Playing games quite often means you have to go places you don't want to go. If you like the idea of RPGs, but you're not a general fan of fantasy fiction or science fiction, then too bad -- because not only are they the best games, they're the only games. The end result is that I have a game collection that looks alarmingly incomplete not bookended by the canons of Frank Herbert and Douglas Adams. My resistances are down. I accept that I have to buy the latest epic fantasy RPG because such is the state of the industry that it's probably the best game I'll play all year. Even so, there are games belonging to weirder niches that I have less trouble ignoring. Unless critics and fans swear up and down that this is an amazing experience, the best written game of the year, comparable to Deus Ex and Fallout. Fine. You win.
This month marks the one-year anniversary of me playing Vampire: The Masquerade - Bloodlines and stopping. I might have played it earlier if its technical issues hadn't been made so prominent or if I was a completely different person, one who didn't find the whole erotic goth vampire scene -- sorry -- kind of stupid. This could have the greatest writing in the world and I'd still be embarrassed if anyone caught me playing it. Seriously, having to walk into a store and hand over money for this:
That's a humbling experience.
Bloodlines lasted five hours on my hard drive, which was enough to tell me two very important things: one, that the theme music was criminally similar to "Angel" by Massive Attack; and two, it was the kind of game that I theoretically would enjoy but this time it wasn't going to happen. It's an open-ended RPG with some clever side-quests, interesting writing and in an urban setting devoid of any "good and evil" nonsense. I think I was the target audience for this game. I'm not part of the actual audience, though, which loudly extolled its virtues and convinced me to try it.
That audience is manly the hardcore RPG set who are dying for games like this and Neverwinter Nights 2. It seems to me that these people have a very high threshold for technical problems, and will suffer through pretty much anything to get at the core game contained somewhere within. They are the Magnificent Ambersons cluck-clucking at the new multiplatform RPGs and how much better everything was in the difficult, isometric, stat-heavy, turn-based point-and-click days, and are desperate for anything vaguely reminiscent of that "hardcore" experience. I apologise for generalising. I know you read that Fallout post I wrote. If it makes you feel any better I think the other audience for this game are people who go to nightclubs in vampire costumes.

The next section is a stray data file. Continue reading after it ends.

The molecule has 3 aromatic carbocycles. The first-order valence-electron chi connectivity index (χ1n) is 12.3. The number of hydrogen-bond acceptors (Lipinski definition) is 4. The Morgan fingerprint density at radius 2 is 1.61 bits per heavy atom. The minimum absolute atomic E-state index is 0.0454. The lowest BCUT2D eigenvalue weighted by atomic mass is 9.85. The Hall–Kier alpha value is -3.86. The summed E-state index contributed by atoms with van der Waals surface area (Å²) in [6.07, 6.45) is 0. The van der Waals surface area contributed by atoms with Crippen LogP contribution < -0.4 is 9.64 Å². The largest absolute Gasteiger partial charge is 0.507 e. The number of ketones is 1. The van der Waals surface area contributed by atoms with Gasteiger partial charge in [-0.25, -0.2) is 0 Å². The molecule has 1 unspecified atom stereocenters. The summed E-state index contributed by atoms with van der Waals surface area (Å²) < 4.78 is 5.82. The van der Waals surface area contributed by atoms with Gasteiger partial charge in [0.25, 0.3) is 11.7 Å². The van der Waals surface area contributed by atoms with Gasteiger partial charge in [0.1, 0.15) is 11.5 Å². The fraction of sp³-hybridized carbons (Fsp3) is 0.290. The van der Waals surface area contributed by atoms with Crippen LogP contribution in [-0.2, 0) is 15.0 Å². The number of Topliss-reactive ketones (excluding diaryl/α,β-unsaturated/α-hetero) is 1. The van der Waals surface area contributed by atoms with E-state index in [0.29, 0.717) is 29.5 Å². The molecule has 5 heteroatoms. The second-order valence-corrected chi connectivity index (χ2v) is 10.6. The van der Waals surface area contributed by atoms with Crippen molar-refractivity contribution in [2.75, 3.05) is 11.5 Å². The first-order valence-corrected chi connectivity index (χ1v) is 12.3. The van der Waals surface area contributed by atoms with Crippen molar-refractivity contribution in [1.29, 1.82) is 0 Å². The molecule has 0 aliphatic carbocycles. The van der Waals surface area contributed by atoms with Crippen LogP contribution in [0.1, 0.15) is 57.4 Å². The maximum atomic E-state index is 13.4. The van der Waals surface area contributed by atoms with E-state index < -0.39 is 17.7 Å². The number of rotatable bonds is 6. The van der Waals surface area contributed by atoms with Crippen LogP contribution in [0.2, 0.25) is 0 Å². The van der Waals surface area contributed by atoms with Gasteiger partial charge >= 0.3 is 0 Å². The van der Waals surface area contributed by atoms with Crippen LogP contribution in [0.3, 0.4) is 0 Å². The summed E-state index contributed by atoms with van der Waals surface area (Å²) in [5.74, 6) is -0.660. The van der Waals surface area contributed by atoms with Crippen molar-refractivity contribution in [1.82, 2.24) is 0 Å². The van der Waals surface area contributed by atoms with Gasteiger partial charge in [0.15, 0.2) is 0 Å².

I didn't have much trouble with bugs. I did have trouble with the fundamentally clunky and awkward mechanics that characterise the entire game. The combat, the UI, the level design -- all the fan-patches in the world can't disguise the fact that this is fundamentally a poorly-constructed game. Technically, it's a mess.
I'd be happy to look past all that. In fact, I think I did. This is not a diamond in the rough. Yes, that certainly was a creepy hotel. Yes, that Therese/Jeanette scene was a bit dark. Yes, these characters are all as edgy as promised. And I'm sure this is the kind of game where you can recite a dozen classic moments at the drop of the hat, and the game's about those moments, those shining gems of great writing and execution. Only the lure of those moments never were enticing enough to make the whole grind worthwhile. Nothing ever convinced me that the game deserved its intelligent, mature reputation. For sure, the characters I dealt with were more realistic, pitiable and "human" than in most other games, but that just makes one aspect of the game better, not good, and what "most other games" have is a cohesion that Bloodlines does not. Bloodlines is interesting in fits and spurts and the rest of the time it's broken and deathly dull.
Bloodlines never took me to the point where I could overlook that I found all a little bit stupid. Games like this, unlike practically any other medium, have made me excited about cut-and-dried fantasy worlds, elaborate sci-fi conspiracies, Dungeons & Dragons and Star Wars. Bloodlines didn't sell it. It was not the Planescape: Torment of vampiric lore.
I'm happy to reduce it to that: I didn't get it. Which is a shame, because I love games like this, and I don't have many other options.